The great orator was born B.C. 383 and died B.C. 322. His orations against Philip of Macedon have given a name to that style of composition, Phillipic and most of his statues seem to represent Demosthenes thundering against the enemy of Athens. The orator stands erect, his toga wrapped around his body and drawn over his left shoulder, leaves both arms and the right breast bare. He holds in both hands a rolled volume and a case containing others is at his feet. No. 62 of the Vatican Catalogue; stands in the Braccio Nuovo--formerly in the Villa Aldobrandini at Frascati. Hand with the roll and half the arm restored. Friedrich's Bausteine, No. 513, thinks it a copy from a Greek original. According to him the great orator meditating, and not (as is generally said) pronouncing one of the Philipics.--Brigham, Cast Catalogue of Antique Sculpture, p. 71. [P. 20.]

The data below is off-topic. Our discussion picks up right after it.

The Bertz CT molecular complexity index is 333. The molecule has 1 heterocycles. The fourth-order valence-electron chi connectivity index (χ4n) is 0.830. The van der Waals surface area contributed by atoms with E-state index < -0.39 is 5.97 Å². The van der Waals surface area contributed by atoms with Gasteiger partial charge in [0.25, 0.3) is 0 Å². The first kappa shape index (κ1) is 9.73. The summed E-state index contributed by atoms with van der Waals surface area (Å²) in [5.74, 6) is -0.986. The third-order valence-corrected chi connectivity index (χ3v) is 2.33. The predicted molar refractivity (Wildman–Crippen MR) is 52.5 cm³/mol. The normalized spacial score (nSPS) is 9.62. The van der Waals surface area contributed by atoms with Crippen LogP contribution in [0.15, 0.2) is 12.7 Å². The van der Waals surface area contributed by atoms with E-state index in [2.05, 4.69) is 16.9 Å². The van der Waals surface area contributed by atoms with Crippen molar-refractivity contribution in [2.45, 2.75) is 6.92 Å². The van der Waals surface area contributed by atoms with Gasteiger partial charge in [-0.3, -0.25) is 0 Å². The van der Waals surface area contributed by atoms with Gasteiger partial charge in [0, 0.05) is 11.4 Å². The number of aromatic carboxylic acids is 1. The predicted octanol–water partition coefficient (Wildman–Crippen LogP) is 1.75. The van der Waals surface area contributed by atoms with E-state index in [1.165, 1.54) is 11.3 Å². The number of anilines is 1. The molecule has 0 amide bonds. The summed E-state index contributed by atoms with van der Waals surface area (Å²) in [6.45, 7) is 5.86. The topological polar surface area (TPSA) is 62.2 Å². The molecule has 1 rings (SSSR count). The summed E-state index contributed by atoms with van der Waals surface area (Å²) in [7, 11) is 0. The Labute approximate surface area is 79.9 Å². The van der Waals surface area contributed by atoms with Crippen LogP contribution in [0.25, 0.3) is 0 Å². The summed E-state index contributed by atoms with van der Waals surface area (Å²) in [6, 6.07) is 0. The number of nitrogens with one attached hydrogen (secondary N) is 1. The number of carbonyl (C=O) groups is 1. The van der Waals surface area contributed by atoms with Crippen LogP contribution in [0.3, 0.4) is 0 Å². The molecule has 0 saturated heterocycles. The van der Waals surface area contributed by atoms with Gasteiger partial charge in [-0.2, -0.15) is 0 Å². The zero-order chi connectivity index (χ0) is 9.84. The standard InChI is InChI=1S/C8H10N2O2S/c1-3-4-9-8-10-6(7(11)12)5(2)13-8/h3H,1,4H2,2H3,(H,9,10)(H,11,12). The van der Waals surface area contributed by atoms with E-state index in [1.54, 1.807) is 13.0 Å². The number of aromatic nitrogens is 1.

1875. Descriptive Catalogue of Statuary, on Exhibition at the Gallery of the Maryland Historical Society Rooms, Athenaeum Buildings, St. Paul and Saratoga Streets, Baltimore. Baltimore: Printed by John Murphy & Co. Publishers, Booksellers, Printers and Stationers. 182 Baltimore Street, 1875.